Kurt A. Kennel, M.D., fellowship director; Neena Natt, M.D., vice chair for education and immediate past fellowship director; and Michael D. Jensen, M.D., principal investigator of the endocrinology, diabetes and metabolism NIH T32 training grant
The Division of Endocrinology, Diabetes, Metabolism, and Nutrition at Mayo Clinic is the largest unified practice of its kind in the United States. In any given year, members of the division complete more than 14,000 patient visits.
The division is organized around interest groups oriented toward disease processes, specific glands or patient groups. Clinical expertise is integrated with the newest forms of established and experimental diagnostic and therapeutic methods. Patient care is provided by teams of physicians and other health care staff with broad expertise in all forms of endocrine and metabolic disorders.
Because of our recognition that high-quality care depends upon scientific discovery, major research programs at the basic, translational and applied levels exist to generate new knowledge that improves how we care for our patients. Mayo Clinic has a National Institutes of Health-funded T32 training grant in endocrinology, diabetes and metabolism.
Areas of clinical and research expertise offered in the Division of Endocrinology, Diabetes, Metabolism, and Nutrition include:
- Clinical nutrition. Emphasizes obesity management, including bariatric procedures, and enteral and parenteral nutrition in both outpatient and inpatient settings.
- Inpatient endocrinology. Covers metabolic and endocrine management of inpatients, including the perioperative setting.
- Thyroid. Deals with thyroid dysfunction and related complications (such as Graves' ophthalmopathy), diagnostic thyroid ultrasound and fine-needle aspiration of thyroid nodules, and management of low-risk thyroid cancer.
- Adrenal disease. Includes adrenal tumors and congenital or acquired disorders of hyper- or hypofunction, including primary hyperaldosteronism, pheochromocytoma and Cushing syndrome.
- Pituitary gonadal disease. Involves medical management of prolactinoma, acromegaly, Cushing disease, hypopituitarism, hypogonadism and diabetes insipidus.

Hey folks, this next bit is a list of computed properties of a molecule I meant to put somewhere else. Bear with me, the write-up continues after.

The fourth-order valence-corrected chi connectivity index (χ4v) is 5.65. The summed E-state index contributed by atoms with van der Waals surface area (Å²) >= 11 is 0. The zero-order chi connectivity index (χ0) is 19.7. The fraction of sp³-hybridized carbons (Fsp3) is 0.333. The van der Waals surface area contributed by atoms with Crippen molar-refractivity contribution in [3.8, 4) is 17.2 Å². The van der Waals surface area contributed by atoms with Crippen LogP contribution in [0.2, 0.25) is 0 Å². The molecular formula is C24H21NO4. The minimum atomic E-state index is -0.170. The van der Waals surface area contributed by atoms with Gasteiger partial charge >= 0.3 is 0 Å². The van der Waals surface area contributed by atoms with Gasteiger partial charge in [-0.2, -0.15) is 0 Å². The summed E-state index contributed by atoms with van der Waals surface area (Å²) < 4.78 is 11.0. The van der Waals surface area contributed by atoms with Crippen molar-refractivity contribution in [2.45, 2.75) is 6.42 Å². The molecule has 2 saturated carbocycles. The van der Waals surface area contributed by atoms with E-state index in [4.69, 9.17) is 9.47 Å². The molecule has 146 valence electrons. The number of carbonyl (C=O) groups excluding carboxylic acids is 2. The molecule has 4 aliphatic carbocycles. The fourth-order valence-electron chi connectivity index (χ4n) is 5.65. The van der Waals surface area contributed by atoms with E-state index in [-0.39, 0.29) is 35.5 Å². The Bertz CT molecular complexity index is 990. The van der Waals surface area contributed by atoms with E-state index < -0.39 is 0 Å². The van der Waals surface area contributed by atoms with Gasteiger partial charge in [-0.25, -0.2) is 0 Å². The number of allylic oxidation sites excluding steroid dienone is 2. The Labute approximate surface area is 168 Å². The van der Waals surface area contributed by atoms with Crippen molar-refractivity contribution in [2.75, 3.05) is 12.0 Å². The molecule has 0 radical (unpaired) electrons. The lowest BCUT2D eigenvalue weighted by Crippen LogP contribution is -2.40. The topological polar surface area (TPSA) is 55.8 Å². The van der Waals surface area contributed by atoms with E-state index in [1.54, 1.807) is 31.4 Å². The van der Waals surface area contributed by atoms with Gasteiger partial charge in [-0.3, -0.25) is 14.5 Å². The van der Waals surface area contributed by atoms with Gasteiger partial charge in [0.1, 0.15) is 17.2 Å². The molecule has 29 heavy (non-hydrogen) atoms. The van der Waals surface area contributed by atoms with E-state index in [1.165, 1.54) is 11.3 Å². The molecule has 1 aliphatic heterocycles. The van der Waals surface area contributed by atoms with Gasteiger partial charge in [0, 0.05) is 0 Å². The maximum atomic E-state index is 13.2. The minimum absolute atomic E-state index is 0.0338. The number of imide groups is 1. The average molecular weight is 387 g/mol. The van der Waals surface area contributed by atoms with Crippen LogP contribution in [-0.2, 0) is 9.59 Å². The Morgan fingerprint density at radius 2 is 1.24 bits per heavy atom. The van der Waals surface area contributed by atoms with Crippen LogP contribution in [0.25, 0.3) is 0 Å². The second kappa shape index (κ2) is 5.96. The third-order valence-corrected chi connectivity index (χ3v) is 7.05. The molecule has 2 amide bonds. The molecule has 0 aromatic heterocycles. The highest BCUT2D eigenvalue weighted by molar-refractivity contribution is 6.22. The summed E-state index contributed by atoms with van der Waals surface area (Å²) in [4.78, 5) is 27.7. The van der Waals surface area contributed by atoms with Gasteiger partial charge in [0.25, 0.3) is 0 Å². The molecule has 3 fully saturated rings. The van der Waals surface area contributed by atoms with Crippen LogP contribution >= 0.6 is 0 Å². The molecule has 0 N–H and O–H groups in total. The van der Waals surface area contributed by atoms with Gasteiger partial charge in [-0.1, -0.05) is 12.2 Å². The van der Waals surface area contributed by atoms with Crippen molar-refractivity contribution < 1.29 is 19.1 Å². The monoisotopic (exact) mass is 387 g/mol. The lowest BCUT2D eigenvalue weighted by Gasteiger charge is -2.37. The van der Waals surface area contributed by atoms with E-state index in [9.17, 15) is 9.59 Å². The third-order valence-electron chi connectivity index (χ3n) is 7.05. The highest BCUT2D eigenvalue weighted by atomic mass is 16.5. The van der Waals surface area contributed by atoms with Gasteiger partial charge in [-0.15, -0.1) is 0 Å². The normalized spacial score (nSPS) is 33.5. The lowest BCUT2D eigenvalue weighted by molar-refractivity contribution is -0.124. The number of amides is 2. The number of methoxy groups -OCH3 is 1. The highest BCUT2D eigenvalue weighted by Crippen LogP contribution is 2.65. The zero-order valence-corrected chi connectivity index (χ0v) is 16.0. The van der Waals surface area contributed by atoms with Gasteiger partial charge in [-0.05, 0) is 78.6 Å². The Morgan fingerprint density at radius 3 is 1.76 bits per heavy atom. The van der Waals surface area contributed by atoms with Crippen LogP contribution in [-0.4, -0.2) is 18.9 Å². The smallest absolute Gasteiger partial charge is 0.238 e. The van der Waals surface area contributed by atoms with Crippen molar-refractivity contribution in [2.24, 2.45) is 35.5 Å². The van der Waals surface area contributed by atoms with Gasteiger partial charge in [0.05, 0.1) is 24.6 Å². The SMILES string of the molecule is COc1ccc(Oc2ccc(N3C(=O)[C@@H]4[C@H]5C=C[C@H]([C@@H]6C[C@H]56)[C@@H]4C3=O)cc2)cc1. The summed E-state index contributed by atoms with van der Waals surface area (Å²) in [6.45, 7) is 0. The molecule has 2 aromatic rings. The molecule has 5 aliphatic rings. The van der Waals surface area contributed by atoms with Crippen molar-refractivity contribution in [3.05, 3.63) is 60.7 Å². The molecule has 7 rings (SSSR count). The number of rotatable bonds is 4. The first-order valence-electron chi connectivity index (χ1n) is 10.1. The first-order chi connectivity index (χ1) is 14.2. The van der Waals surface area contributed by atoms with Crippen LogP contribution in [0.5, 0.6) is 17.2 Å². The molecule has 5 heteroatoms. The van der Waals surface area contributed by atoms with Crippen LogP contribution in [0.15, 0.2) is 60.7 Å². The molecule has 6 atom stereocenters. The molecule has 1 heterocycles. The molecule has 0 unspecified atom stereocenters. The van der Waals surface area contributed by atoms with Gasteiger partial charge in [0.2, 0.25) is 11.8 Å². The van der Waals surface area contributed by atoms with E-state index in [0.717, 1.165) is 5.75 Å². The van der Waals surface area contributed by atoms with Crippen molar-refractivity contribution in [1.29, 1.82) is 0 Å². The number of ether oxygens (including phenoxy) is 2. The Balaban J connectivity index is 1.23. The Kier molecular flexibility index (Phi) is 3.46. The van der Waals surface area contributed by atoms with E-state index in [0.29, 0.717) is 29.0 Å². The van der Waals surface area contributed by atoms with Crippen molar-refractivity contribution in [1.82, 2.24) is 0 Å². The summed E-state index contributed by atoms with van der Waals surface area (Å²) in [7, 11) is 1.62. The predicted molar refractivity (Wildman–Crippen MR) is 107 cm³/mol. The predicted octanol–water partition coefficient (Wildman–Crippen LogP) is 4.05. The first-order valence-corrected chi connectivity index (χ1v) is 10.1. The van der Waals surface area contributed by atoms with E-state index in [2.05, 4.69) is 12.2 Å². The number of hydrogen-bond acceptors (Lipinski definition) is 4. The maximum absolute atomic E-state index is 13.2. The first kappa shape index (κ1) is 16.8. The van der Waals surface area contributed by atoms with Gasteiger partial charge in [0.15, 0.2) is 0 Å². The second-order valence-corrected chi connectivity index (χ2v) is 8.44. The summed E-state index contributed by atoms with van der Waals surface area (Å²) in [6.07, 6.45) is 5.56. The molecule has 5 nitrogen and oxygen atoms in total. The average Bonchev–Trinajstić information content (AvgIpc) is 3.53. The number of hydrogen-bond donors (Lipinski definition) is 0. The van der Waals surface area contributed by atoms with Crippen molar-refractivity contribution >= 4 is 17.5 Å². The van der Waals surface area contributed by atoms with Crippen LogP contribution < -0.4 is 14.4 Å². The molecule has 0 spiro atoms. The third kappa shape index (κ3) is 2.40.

- Endocrine neoplasia. References advanced thyroid cancer, adrenal cancers, neuroendocrine tumors, multiple endocrine neoplasia, and other syndromes in coordination with oncology and related specialties.
- Bone and calcium. Includes osteoporosis, osteomalacia including bone histomorphometry, cancer-induced bone disease, primary hyperparathyroidism, hypoparathyroidism and rare bone diseases.
- Metabolic disorders. Covers diabetes mellitus, including technology and algorithms for insulin pumps, glucose sensor loops, lipid metabolism as it relates to cardiac disease, polycystic ovary syndrome, dyslipidemia, lipodystrophy and hypoglycemic disorders.
- Transplant. Involves whole-pancreas transplantation and post-transplant endocrinology.
- Transgender medicine. Includes an endocrinology-led multidisciplinary clinic.
In addition to caring for patients in clinical practice, Mayo Clinic's faculty is committed to teaching and facilitating the growth of medical knowledge. Many of our faculty members have published and lectured extensively and are highly regarded in their fields. You work closely with these individuals throughout your training in the Endocrinology Fellowship.
Advisers and mentors
Faculty advisers are available to provide comprehensive educational advice and personal support. You meet with your adviser periodically throughout the program to review your progress and career goals, and ensure that your educational needs are being met. Also, your adviser may serve as a contact point for introducing you and your family to Rochester, Minnesota, and the Mayo Clinic system.
Many prominent professors visit Mayo Clinic each year. They present their work during lectures, participate in hospital rounds and have informal discussions with trainees. You are encouraged to take full advantage of these educational opportunities.
Richard Eastell, M.D. (front row, second from left), a 1989 Mayo Clinic Endocrinology Fellowship graduate and the 2017 Kroc Visiting Professor, hosted by the endocrinology fellows
Nov. 03, 2017